SOMERVILLE — Union Square lost some of its verve this week as the owners of Bull McCabe’s and Thunder Road both announced they were closing the live music venues permanently due to challenges related to the coronavirus pandemic.
“We were fighting to stay alive for a while, but [COVID-19] sealed the deal,” Bull McCabe’s owner Brian Manning said. “Six months without revenue while continuing to incur debt killed us. I don’t know how we could bounce back.”
An intimate 780 square feet, Bull McCabe’s was known for hosting a regularly rotating cast of independent local bands, including the reggae groups the Dub Down and Krush Faktory. Open since 2008, it served straightforward pub fare such as burgers and fish and chips, but the food was never as much of a draw as the nightly music and eclectic group of patrons who hung out there.
The space was a late-night refuge for Anita Young Coelho, a music producer and singer from Medford who used to stop by to unwind after her shifts at now-closed Ryles Jazz Club.
“It was so tight-knit that you were shoulder to shoulder with people from all walks of life, and there were no shenanigans,” she said. “It was a wonderful feeling.”
Manning’s announcement followed one from Thunder Road owner Charlie Abel, who said his venue’s initially temporary COVID-19-related closure had become permanent.
“The challenges upon us all at this time are far too great to keep our doors open and remain as a staple music venue in the Boston area,” he posted on Facebook.
Several people responded with well-wishes, including Jeff Vetstein of the Grateful Dead cover band Bearly Dead, which had a residency there. He wrote, “I spent more time here in the last five years than anywhere else besides home and work. It became part of me and I looked forward to each and every show, as anything could and did happen.”
One of the most memorable moments in the venue’s five-year history happened in 2017, when Tom Petty & the Heartbreakers guitarist Mike Campbell jumped on stage to play two songs with Bearly Dead while there to grab a drink between nights playing at TD Garden.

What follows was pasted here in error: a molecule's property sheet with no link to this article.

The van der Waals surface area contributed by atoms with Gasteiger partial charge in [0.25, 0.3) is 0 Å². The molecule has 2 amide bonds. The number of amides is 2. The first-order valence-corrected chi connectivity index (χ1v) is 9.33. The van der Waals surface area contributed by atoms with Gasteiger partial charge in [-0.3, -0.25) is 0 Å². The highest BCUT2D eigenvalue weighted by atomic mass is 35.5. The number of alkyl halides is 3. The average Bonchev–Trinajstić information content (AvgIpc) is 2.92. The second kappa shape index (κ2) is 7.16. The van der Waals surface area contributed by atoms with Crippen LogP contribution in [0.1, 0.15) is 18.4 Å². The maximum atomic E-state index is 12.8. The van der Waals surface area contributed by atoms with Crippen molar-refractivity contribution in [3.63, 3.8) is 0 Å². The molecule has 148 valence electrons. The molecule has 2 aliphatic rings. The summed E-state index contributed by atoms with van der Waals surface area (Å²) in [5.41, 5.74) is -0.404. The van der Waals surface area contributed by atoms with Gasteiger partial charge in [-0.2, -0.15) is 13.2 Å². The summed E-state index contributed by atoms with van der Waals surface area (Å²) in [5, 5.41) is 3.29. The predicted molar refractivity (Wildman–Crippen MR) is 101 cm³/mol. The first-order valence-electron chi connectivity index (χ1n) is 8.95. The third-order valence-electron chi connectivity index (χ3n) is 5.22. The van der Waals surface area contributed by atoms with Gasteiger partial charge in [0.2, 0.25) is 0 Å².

Many memories won’t get a full retelling, as Thunder Road’s owner is not permitted to host a proper goodbye party for the club.
“I really wanted to do that for the patrons and the bands,” said Abel, who previously co-owned Harper’s Ferry in Allston, which closed in 2010.
In July, Abel sold the Somerville property to a developer who plans to create housing on an upper-level addition, but he had arranged a tenant agreement that would have let him keep the club operating, at least for a while, he said. His plans changed as he faced the reality that he would likely not be permitted to reopen the club for at least several more months, while still liable for paying rent and taxes.
Several other independent music venues in the Boston area are dealing with similar hardships. Allston rock club Great Scott has also closed, but it may eventually reopen in another location.
Music venues fall under Phase 4 of Governor Charlie Baker’s reopening plan, which means they are not allowed to operate until there is a treatment or vaccine for COVID-19.
“Who knows when we’d be able to have the bands and people close together,” Abel said. “And it seemed very difficult to do social distancing in a music venue. Imagine the hurdles you’d have to go through to keep that in place.”
Abel is now collaborating with the owners of Soundcheck Studios in Pembroke, who are currently hosting socially distanced concerts outdoors in their parking lot.
Bull McCabe’s had reopened over the summer for outdoor dining and socially distanced indoor service but struggled to do enough business to remain profitable while operating with limited capacity and without its popular nightlife features.
Manning has been involved in an ongoing legal dispute with the building’s owner over a rent increase, but it was not the main reason for the closure, he said.
Before the pandemic, he was doing everything he could to keep the quirky pub open, including working another job as an Uber driver, he said. Knowing that it was beloved by many customers, as well as the musicians who played there for years, made it difficult to let it go.
“One of the guys from Dub Down said, ‘You gave us a home,’ and I said, ‘No, we gave you a room, and you made it a home,’ ” Manning said. “And that’s what it was about. It was an honor to have had a place like that, and the family that grew from it.”